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Ryzen 9 5950X and Ryzen 5 5600X: AMD completes the 5000 series


Clark Mcgreat

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One to the top and another to get started: AMD completes the 5000 series with two new Ryzen CPUs. In review: The 16-core Ryzen 9 5950X and the 8-core Ryzen 5 5600X. The Ryzen 9 5950X is not a bargain. With the performance offered in the test, however, it stalks nice close to the much more expensive Thread ripper top model 3990X. Months after the introduction of the 16-core Ryzen 9 3950X CPU, AMD is introducing the 5950X, a new version of its top CPU for consumers. And at the lower end, the Ryzen 5 5600X replaces the mid- range model 3600XT. AMD's 5000 series including the already tested models Ryzen 9 5900X and Ryzen 7 5800X is now complete. But how are the new CPU doing this? We had the Ryzen 9 5950X and the Ryzen 5 5600X in the test.
 

AMD Ryzen 5000: Same manufacturing process
AMD has not changed anything in terms of production: AMD also manufactures the Ryzen 5000 processors with thin 7 nanometer structures. Intel still builds its current 10000 core CPUs from the Comet Lake S series with thick and inefficient 14 nanometers. The Rocket Lake S series, which will appear in the first quarter of 2021, will also use the wide structures. With its 7nm FinFET manufacturing process, AMD promises a 19 percent increase in performance per cycle. For this purpose, AMD has improved the output, loading and storage units as well as the buffer.

AMD Ryzen 5000: All CPUs at a glance

processor

Ryzen 9 5950X

Ryzen 9 5900X

Ryzen 7 5800X

Ryzen 5 5600X

production

7nm FinFET

7nm FinFET

7nm FinFET

7nm FinFET

architecture

Zen 3

Zen 3

Zen 3

Zen 3

model series

Vermeer

Vermeer

Vermeer

Vermeer

base

AT 4

AT 4

AT 4

AT 4

Cores

16

12

8th

6th

Threads

32

24

16

12

Clock (base)

3.4 GHz

3.7 GHz

3.8 GHz

3.7 GHz

Clock (boost)

4.9 GHz

4.8 GHz

4.7 GHz

4.6 GHz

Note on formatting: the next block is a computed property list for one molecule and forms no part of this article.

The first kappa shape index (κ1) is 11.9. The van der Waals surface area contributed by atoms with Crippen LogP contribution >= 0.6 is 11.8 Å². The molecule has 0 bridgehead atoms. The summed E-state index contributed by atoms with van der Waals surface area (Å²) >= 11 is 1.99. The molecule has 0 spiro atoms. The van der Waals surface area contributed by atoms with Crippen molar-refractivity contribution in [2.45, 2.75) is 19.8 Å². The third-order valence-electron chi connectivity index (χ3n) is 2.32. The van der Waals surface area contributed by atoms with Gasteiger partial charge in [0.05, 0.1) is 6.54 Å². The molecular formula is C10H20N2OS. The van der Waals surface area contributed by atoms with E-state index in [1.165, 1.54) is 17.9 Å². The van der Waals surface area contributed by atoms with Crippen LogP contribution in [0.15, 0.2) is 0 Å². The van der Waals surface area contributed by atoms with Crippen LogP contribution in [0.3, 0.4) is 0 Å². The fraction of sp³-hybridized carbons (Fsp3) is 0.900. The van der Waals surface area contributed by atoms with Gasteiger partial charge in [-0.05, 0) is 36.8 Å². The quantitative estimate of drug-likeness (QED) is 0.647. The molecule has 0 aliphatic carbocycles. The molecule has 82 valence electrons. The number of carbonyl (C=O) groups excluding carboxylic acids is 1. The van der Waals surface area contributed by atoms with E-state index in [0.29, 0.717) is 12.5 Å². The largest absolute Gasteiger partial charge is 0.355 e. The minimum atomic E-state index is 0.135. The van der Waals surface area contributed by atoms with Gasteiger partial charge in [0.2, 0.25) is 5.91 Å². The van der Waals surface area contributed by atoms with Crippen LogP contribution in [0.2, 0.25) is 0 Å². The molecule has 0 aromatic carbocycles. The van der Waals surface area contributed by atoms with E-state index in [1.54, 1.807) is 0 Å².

Cache (L2)

8 MB

6 MB

4 MB

3 MB

Cache (L3)

64 MB

64 MB

32 MB

32 MB

Storage type

DDR4

DDR4

DDR4

DDR4

Max. Memory cycle

3,200 MHz

3,200 MHz

3,200 MHz

3,200 MHz

PCIe version

4.0

4.0

4.0

4.0

TDP

105 watts

105 watts

105 watts

65 watts

Prices

799 euros

549 euros

449 euros

299 euros

 

Comes with more cores
The top model 5950X now consists of two wired eight-core CPUs (CCX modules). In the predecessor, a CCX still had four processing units. Also new: All cores can access the 32 megabyte cache (L3) of a CCX directly and do not have to take a detour via the I/O controller. This also applies to the 32 megabyte cache of the 5600X, which has six cores on a silicon chip. The 16-core is currently the fastest Ryzen processor for consumers, the 5600X is the smallest 5000 CPU.

 

A little more nimble, much more economical
And what do the innovations bring? Both CPUs tested here do not provide any great speed advantages over their predecessors. Only when calculating figures and objects in games and when creating 3D effects (image rendering) were they significantly faster on average around 15 percent. Great: Both work more economically than their predecessors. The 5950X needed 8 percent less energy, the 5600X 16 percent!
 

Conclusion: Ryzen 9 5950X and Ryzen 5 5600X
The new CPUs Ryzen 9 5950X and Ryzen 5 5600X work faster and more economically than their predecessors. The advantages are not so great that they retire the old CPUs. If you have a Ryzen 3000 CPU, you can keep it. A 5000 model is useful for upgrading older computers.

Edited by Clark Mcgreat

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